China Rewrites History of Hong Kong
Poole, Teresa, The Independent (London, England)
"You like to eat bleeding food," shudders the Emperor's envoy as he cuts into the large rare steak put before him by the uncouth Westerners.
"I understand that Chinese cuisine is unrivalled in the world; I cannot say the same of your cannons," retorts the victorious British officer, chewing his way through a slab of meat as he demands that Peking hands over Hong Kong - adding that it would make a timely present for Queen Victoria's upcoming birthday.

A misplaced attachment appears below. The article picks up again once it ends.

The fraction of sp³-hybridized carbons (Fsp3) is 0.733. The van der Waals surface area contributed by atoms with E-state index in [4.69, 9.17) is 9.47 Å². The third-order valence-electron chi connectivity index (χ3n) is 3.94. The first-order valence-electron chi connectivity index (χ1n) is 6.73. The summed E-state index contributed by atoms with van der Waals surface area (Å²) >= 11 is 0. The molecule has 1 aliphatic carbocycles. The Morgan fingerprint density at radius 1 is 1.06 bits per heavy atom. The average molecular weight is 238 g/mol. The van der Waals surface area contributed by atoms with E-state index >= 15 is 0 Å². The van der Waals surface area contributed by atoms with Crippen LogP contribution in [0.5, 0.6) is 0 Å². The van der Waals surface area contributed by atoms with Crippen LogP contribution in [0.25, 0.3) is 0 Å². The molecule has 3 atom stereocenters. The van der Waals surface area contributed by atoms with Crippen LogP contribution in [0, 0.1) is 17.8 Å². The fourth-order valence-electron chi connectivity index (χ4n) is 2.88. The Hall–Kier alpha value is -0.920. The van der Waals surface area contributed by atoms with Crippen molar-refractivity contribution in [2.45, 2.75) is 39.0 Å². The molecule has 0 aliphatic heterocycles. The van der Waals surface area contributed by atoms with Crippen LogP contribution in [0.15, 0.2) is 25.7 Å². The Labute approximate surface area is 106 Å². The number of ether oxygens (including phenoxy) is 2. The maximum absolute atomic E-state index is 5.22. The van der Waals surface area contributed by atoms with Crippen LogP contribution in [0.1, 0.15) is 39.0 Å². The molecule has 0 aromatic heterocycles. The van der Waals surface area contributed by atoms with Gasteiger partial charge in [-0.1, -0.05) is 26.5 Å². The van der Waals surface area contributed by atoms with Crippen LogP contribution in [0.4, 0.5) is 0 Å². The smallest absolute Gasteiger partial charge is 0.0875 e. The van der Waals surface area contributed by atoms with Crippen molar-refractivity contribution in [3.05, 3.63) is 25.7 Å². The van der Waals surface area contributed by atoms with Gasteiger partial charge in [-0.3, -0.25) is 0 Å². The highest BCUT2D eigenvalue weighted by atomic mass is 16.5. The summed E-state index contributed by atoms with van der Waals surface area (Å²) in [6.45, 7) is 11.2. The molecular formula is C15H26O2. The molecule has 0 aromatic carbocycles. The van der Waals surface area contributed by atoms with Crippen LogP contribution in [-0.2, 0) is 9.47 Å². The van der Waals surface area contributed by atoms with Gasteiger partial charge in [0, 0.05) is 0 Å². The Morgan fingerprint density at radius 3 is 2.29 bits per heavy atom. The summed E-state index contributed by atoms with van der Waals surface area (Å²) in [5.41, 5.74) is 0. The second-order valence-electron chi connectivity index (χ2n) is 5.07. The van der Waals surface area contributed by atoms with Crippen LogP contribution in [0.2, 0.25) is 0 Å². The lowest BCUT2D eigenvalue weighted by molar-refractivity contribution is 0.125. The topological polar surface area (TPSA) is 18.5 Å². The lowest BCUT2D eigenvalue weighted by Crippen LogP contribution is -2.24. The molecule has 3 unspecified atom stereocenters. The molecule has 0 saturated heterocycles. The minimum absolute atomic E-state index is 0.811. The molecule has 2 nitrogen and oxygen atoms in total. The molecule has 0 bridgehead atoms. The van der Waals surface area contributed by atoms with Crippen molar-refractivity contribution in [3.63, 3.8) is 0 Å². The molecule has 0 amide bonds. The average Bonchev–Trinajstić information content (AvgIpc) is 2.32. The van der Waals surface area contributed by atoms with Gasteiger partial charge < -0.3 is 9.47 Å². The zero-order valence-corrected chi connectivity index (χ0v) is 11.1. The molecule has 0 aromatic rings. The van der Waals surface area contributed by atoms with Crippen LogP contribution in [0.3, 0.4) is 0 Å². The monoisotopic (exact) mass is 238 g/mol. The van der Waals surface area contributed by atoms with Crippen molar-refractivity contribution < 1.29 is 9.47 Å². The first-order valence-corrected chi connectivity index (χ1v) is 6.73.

History may be written by the winners, but it can always be rewritten some 150 years later when the original sovereign power regains possession of its territory. The Opium War, the most expensive mainland Chinese film ever made opened yesterday in China, expansively portraying the heinous behaviour of the British in forcing the ceding of Hong Kong in 1842. The 100 million yuan epic (pounds 7.7m), with a cast of 50,000 extras and a fleet of Victorian warships, is China's blockbuster version of one of the more shameful episodes in British history. The film tells the story of how China tried to stop imports of opium by the British East India Company and other traders, only to be met by the force of Her Majesty's Navy. Superintendent Charles Elliot is the villain determined to teach China a lesson, and Denton (played by Bob Peck) an evil opium trader. The venal Chinese Qing dynasty officials, who grab every available bribe from the British in return for letting in the drugs, complete a cast of miscreants. Against this line-up, our hero is Commissioner Lin Zexu, the honest official who was determined to rid China of the scourge of opium, unaware that foreign powers had such might to unleash on the Middle Kingdom. "When a nation uses iron to eat their food, we should take notice of them," he remarks ruefully, perceiving some possible connection between knives and forks and the manufacture of heavy-duty cannons. China "should not be a frog at the bottom of the well", is his advice for the weak Emperor at the end of the film after China has been roundly beaten and Hong Kong lost. China's leaders are said to be delighted with the film, which was directed by 73-year-old Xie Jin. Over the next few weeks, the film will open at hundreds of cinemas in China and Hong Kong, and an edict has gone out that Chinese embassies around the world should show the film on 1 July, as part of their Hong Kong handover celebrations. Chen Zhigu, general manager of the film production company, said shooting the film was "the embodiment of a national soul. …